Great Adventure

It's Saturday night at the Waldorf-Astoria, the guests have polished off their batter-fried tarantulas and cow-eyeball-garnished martinis, and a horse just pooped on the guest of honor's plate. Another run-of-the-mill dinner for the Explorers Club, except that tonight—March 20, 2004—is the club's centennial celebration. Oh, and there's a heckler storming the stage, screaming about men on the moon.

"So many planners are control freaks, but I actually want things to go wrong during events," declares Richard Wiese, club president and coordinator of the annual, 1,600-guest black-tie gala, where he rode in on horseback (hence the offending "entrée"). "The fact that the [heckler] pulled me offstage and bit my hand—people will talk about that for years." That's saying something when you consider that Wiese's attendees aren't easily impressed; after all, these are people who've climbed Mt. Everest and stood on the moon.

The Three E's

Still, Wiese and his team try—and succeed, with the help of exotic entertainment (lion cubs, pythons), extreme cuisine (roast beaver, scorpion canapés), and exciting speakers (Sir Edmund Hillary, Buzz Aldrin—the latter the heckler's target). Wiese also organizes a silent auction nonpareil, with prizes like lunch with the head of the Mars exploration team. All of this adds up to a highly successful, profitable event—without raising ticket prices, Wiese has more than doubled the dinner's revenue since first organizing it eight years ago, despite "major" costs for things like freight and $58-a-pound butterflied bear meat.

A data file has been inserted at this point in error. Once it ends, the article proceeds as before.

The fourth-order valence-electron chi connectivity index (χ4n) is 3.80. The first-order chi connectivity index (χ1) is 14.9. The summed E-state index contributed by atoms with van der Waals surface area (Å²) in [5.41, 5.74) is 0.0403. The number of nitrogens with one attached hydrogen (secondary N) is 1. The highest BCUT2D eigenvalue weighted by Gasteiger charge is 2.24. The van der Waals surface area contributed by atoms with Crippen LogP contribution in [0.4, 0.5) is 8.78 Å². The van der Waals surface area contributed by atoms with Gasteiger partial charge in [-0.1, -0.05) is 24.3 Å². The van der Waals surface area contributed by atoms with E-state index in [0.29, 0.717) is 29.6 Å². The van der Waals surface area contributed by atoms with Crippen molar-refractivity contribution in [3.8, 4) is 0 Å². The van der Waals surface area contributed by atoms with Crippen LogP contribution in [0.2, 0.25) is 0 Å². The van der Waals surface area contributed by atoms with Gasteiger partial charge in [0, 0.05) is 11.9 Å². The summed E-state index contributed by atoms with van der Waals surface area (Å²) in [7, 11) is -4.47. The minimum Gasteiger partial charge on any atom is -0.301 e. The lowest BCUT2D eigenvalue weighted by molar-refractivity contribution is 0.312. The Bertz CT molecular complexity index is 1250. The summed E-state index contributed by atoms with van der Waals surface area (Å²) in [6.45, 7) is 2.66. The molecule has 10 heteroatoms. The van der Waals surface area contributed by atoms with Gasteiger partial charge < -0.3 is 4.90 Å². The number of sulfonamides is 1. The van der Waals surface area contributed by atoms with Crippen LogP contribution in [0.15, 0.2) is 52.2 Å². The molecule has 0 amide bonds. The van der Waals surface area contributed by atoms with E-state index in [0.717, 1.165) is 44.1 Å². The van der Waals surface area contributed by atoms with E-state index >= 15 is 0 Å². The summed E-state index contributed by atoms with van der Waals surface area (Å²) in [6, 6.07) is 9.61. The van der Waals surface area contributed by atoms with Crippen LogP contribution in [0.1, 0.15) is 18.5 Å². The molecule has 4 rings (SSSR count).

From Planner To Prez

What accounts for Wiese's rapid rise from volunteer exhibits coordinator to club president in little more than a decade? Creativity and moneymaking magic. "I have a theory about events—the layering theory," explains Wiese as he leans back in his office chair, a photo of himself mountain climbing with college chum JFK Jr. above his head. "Events have to include something for everyone: a lecture, interesting food, music. And for people who don't know one another, those elements can become focal points for starting conversations."

Which brings us back to the heckler. "He headed for Buzz Aldrin, screaming something like, 'Why send people to the moon when we have all these problems on earth?' " recalls Wiese. When his hand got bit trying to stop the madman, Wiese did what any well-bred, quick-thinking survivalist would do—he doused the wound with champagne. "I wouldn't want it to happen again," says Wiese with aplomb befitting an Emmy-winning ex-journalist, "but it made for interesting viewing."